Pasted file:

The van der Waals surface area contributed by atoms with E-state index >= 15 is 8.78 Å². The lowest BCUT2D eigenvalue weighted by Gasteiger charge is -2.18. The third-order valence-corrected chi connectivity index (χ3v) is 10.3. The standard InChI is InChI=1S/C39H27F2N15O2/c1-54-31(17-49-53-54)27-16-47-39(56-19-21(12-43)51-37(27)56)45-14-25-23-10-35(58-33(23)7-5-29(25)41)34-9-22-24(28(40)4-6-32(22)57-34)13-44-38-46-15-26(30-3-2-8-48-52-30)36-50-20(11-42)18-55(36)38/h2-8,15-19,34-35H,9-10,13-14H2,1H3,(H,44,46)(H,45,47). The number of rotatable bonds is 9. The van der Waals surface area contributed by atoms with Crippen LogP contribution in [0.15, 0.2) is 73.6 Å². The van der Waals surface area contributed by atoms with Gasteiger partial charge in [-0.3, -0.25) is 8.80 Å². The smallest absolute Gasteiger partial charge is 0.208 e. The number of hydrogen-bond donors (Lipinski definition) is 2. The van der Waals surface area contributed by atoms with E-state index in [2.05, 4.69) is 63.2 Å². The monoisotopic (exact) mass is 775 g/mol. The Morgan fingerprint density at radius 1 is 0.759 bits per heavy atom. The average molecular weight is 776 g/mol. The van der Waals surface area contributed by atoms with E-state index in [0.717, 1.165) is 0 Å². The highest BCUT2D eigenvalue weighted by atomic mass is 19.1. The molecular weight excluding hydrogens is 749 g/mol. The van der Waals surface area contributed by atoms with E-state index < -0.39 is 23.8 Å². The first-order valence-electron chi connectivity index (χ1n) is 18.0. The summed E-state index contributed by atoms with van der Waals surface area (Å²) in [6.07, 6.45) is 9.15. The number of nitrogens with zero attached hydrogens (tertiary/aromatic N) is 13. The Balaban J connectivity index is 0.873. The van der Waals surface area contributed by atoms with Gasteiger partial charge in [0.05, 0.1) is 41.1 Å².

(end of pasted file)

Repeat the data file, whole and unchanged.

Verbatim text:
The van der Waals surface area contributed by atoms with E-state index >= 15 is 8.78 Å². The lowest BCUT2D eigenvalue weighted by Gasteiger charge is -2.18. The third-order valence-corrected chi connectivity index (χ3v) is 10.3. The standard InChI is InChI=1S/C39H27F2N15O2/c1-54-31(17-49-53-54)27-16-47-39(56-19-21(12-43)51-37(27)56)45-14-25-23-10-35(58-33(23)7-5-29(25)41)34-9-22-24(28(40)4-6-32(22)57-34)13-44-38-46-15-26(30-3-2-8-48-52-30)36-50-20(11-42)18-55(36)38/h2-8,15-19,34-35H,9-10,13-14H2,1H3,(H,44,46)(H,45,47). The number of rotatable bonds is 9. The van der Waals surface area contributed by atoms with Crippen LogP contribution in [0.15, 0.2) is 73.6 Å². The van der Waals surface area contributed by atoms with Gasteiger partial charge in [-0.3, -0.25) is 8.80 Å². The smallest absolute Gasteiger partial charge is 0.208 e. The number of hydrogen-bond donors (Lipinski definition) is 2. The van der Waals surface area contributed by atoms with E-state index in [2.05, 4.69) is 63.2 Å². The monoisotopic (exact) mass is 775 g/mol. The Morgan fingerprint density at radius 1 is 0.759 bits per heavy atom. The average molecular weight is 776 g/mol. The van der Waals surface area contributed by atoms with E-state index in [0.717, 1.165) is 0 Å². The highest BCUT2D eigenvalue weighted by atomic mass is 19.1. The molecular weight excluding hydrogens is 749 g/mol. The van der Waals surface area contributed by atoms with E-state index < -0.39 is 23.8 Å². The first-order valence-electron chi connectivity index (χ1n) is 18.0. The summed E-state index contributed by atoms with van der Waals surface area (Å²) in [6.07, 6.45) is 9.15. The number of nitrogens with zero attached hydrogens (tertiary/aromatic N) is 13. The Balaban J connectivity index is 0.873. The van der Waals surface area contributed by atoms with Gasteiger partial charge in [0.05, 0.1) is 41.1 Å².